The people who lost their lives here on that day could have been me and you - or someone that we knew and loved. Let us hold their names up to history. They should all still have been here walking among us today.
- Anthony Fatayi-Williams
- Jamie Gordon
- Giles Vernon Hart
- Marie Joanne Hartley
- Shyanuja Niroshini Parathasangary
- Miriam Hyman
- Shahara Akhter Islam
- Neetu Jain
- Sam Ly
- Anat Rosenberg
- Philip Stuart Russell
- William Wise
- Gladys Wundowa
Maybe it is not a coincidence that a memorial and a statue of Mahatma Ghandi can be found just a few yards away, at the centre of Tavistock Square. The statue of Ghandi has a powerful presence and it was sculpted by the renowned Polish born sculptor and actress Fredda Brilliant. This man became a symbol of peace - and was also himself murdered in cold blood. His simple message was freedom through peace - and it is his words and his actions that will be remembered. The murderers who stole so many lives - in all corners of the world and through every second of eternity - they will be nothing but dust. No matter who they are or what position they hold.
In 1994, a stone commemorating the "men and women conscientious objectors all over the world and in every age" was unveiled here. This is its message: «To all those who have established and are maintaining the right to refuse to kill».
Remembering lost loved ones
In my home country, Norway, we do not have a similar custom: the custom of donating benches or other items to parks and public places, containing small plaques commemorating a loved one. It is such a simple yet powerful thing.
In Tavistock Square - and all over London and the UK - you will find such memorials. On this day there were in particular two names that caught my eye:
- Guite Mackay (Margaret Anderson) 1924 - 1991 - a Canadian who loved living in London
- Jayne Smart 1964 - 2002
There is also a tree in Tavistock Square planted there in 1967 in memory of the victims of the nuclear bombing of Hiroshima and Nagasaki.
Charles Dickens and Virginia Woolf
Between 1851 and 1861, Charles Dickens lived close by in a house called Tavistock House - and in one corner of the park you will find a bust commemorating the renowned author Virginia Woolf. She also lived in a house close by between 1924 and 1939. On a plaque attached to the bust we read:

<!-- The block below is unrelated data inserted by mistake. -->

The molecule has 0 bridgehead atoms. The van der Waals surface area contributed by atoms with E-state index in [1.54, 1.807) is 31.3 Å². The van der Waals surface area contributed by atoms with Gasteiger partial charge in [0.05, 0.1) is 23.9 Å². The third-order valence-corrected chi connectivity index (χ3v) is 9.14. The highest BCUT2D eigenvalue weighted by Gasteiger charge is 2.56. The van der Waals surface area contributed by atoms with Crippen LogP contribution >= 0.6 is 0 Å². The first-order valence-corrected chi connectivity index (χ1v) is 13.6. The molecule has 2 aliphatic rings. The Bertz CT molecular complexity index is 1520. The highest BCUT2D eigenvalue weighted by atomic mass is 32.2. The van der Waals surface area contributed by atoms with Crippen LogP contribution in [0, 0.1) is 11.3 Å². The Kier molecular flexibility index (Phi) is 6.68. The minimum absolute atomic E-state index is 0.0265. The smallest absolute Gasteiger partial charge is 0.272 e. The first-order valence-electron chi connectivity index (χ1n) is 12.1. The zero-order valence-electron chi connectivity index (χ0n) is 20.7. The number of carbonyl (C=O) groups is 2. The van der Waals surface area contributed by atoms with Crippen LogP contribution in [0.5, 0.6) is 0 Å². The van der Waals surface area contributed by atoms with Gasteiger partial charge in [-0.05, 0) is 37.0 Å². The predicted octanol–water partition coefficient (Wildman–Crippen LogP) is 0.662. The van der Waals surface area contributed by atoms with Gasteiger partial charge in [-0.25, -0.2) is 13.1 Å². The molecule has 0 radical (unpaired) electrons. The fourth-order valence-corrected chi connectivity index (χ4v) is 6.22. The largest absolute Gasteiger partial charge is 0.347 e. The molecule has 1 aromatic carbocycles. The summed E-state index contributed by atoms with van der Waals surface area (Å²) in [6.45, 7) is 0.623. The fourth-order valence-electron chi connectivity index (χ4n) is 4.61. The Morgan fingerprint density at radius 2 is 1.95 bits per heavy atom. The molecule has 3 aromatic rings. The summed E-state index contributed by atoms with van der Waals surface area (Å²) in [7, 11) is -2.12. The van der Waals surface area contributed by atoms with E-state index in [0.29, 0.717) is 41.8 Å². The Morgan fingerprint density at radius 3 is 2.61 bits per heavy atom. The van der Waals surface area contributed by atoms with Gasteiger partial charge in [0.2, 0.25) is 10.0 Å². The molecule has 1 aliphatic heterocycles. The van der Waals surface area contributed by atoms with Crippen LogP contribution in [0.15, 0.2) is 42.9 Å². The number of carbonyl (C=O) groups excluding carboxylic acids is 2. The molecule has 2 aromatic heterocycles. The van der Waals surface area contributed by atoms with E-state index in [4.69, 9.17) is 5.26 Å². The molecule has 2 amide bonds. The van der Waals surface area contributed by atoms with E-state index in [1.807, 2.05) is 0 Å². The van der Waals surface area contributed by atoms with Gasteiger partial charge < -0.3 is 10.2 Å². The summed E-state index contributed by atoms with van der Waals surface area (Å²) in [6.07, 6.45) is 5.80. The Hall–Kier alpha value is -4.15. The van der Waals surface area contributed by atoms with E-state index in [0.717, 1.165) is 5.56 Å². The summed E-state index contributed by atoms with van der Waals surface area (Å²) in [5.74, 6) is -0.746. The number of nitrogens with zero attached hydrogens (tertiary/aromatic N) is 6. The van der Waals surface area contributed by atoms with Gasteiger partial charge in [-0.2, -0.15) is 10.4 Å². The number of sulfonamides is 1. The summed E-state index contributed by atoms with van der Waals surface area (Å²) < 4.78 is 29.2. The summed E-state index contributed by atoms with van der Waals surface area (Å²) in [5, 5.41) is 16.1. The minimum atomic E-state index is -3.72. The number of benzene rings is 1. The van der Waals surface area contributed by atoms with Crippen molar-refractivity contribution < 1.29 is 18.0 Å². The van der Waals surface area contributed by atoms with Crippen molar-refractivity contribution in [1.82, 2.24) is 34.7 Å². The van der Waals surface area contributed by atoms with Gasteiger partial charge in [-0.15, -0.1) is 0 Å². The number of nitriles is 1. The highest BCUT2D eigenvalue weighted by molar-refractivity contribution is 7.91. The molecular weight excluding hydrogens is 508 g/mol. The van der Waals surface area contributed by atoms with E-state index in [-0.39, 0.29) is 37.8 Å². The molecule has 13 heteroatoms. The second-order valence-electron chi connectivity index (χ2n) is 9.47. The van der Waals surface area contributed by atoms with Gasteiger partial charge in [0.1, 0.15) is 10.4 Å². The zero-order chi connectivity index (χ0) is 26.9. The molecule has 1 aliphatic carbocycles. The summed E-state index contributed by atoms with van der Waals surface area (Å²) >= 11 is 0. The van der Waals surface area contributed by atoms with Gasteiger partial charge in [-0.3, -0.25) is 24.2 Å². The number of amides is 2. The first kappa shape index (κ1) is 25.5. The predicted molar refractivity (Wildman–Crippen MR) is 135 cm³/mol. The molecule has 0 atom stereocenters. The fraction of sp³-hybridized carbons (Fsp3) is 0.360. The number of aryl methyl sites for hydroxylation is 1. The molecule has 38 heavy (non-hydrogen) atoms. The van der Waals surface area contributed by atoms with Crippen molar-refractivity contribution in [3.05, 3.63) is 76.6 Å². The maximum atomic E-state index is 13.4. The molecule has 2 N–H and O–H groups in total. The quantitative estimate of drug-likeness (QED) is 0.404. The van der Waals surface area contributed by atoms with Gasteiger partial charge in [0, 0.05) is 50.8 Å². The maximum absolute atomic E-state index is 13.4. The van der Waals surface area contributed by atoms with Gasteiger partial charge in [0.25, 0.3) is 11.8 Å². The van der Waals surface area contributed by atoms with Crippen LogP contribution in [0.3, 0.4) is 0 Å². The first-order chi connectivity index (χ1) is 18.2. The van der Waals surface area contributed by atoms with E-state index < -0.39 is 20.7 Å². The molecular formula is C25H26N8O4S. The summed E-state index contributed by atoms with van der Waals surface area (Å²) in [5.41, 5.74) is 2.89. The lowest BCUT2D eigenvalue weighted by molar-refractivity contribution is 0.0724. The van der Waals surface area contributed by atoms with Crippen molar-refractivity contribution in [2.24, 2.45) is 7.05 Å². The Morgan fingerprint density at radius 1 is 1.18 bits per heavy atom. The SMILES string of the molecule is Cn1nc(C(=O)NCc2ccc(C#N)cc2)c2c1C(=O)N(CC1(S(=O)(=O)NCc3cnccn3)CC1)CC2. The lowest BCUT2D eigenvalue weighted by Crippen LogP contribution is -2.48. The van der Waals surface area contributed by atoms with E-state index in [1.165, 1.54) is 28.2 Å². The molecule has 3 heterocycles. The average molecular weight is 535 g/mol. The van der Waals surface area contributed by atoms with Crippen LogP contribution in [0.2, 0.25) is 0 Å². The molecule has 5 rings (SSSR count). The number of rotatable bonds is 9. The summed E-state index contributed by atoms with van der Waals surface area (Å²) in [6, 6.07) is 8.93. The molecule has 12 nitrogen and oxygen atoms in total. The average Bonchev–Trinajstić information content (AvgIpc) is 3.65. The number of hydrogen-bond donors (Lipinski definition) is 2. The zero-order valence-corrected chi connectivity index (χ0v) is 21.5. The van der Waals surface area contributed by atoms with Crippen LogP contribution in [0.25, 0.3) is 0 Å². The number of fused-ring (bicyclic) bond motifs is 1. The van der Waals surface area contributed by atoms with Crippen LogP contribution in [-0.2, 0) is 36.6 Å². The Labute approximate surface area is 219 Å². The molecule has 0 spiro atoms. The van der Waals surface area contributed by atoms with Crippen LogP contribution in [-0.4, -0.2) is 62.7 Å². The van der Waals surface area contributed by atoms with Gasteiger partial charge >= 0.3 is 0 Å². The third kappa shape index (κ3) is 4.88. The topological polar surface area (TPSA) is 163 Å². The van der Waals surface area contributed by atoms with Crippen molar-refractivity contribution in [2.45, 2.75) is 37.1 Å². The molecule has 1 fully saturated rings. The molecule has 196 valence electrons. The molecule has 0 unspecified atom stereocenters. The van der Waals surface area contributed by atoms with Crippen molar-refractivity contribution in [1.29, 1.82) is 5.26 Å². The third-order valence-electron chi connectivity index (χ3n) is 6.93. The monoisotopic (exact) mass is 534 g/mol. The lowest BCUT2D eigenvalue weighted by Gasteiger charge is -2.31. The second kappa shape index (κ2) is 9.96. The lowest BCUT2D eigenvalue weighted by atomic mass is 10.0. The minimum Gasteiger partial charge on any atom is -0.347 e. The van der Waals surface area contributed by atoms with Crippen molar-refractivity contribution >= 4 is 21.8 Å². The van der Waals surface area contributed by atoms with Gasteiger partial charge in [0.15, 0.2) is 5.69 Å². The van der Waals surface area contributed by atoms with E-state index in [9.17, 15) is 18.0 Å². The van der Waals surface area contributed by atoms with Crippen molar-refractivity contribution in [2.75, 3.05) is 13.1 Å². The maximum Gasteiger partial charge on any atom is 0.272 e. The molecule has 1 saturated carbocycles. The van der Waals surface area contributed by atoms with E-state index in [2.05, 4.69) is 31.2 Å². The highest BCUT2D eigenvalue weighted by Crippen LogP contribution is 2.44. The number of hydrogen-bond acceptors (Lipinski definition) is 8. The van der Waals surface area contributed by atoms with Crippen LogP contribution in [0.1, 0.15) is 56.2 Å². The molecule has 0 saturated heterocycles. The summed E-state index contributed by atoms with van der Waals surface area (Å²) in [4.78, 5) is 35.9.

«Then one day walking round Tavistock Square I made up, as I sometimes make up my books, To the Lighthouse, in a great, apparently involuntary, rush.»
Carluccio’s at the Brunswick Centre
I could have walked the paths of Tavistock Square much longer but the wind was rather chilly on this cold April morning - so it was time to return to the warmth and comfort of my Holborn hotel.
On my way back I simply had to walk through the Brunswick Centre and past Carluccio’s restaurant. If you are not familiar with the name Antonio Carluccio then I suggest that you see the television series «Two greedy Italians» - also featuring Gennaro Contaldo (available on dvd). If you are a food enthusiast and/or a lover of Italy then I can promise you that you are in for a treat.
For a sample of the splendours found at Carluccio’s please take a look at one of the photos added. Mouthwatering is the word I am looing for.
The horse hospital
As a person who is interested in both history and horses I have to admit that I stopped in my tracks when I read «The horse hospital» written on a wall in Herbrand Street. This building turned out to be a splendid example of how the old merges with the new.
Today, The Horse Hospital is an art venue focussed on underground and avant-garde art. Previously, it was indeed: a horse hospital. This is what the art venue’s website says about the history of the building:
«The Horse Hospital is the only existing unspoilt example of a two-floor, purpose-built stable remaining for public access in London.
Situated in the heart of historic Bloomsbury, at the corner of Herbrand Street and Colonnade – a working mews immediately behind the famous Hotel Russell, midway between London’s West End and Spitalfields arts district and built originally in 1797 by James Burton, the building may have been redeveloped sometime after 1860.
The shell is constructed with London Stocks and red brick detail, whilst the interior features a mock cobbled herringbone pattern re-enforced concrete floor. Access to the both floors is by concrete moulded ramps. The upper floor ramp retains hardwood slats preventing the horses from slipping. Each floor has five cast iron pillars and several original iron tethering rings.»
This was my walk in London today – maybe you would like to write about yours
During my walk today, I covered nothing but a small fraction of the vast city of London. There is so much history, so many stories to tell and to share. Maybe you have a story to write and a landscape - anywhere in the world - that is close to your heart? I dare you right here and right now: write it down and share it with the world.
And with these words I leave you for now. My mind is set on a robust English breakfast - and maybe a cup of hot, sweet chocolate. For medicinal purposes only, of course.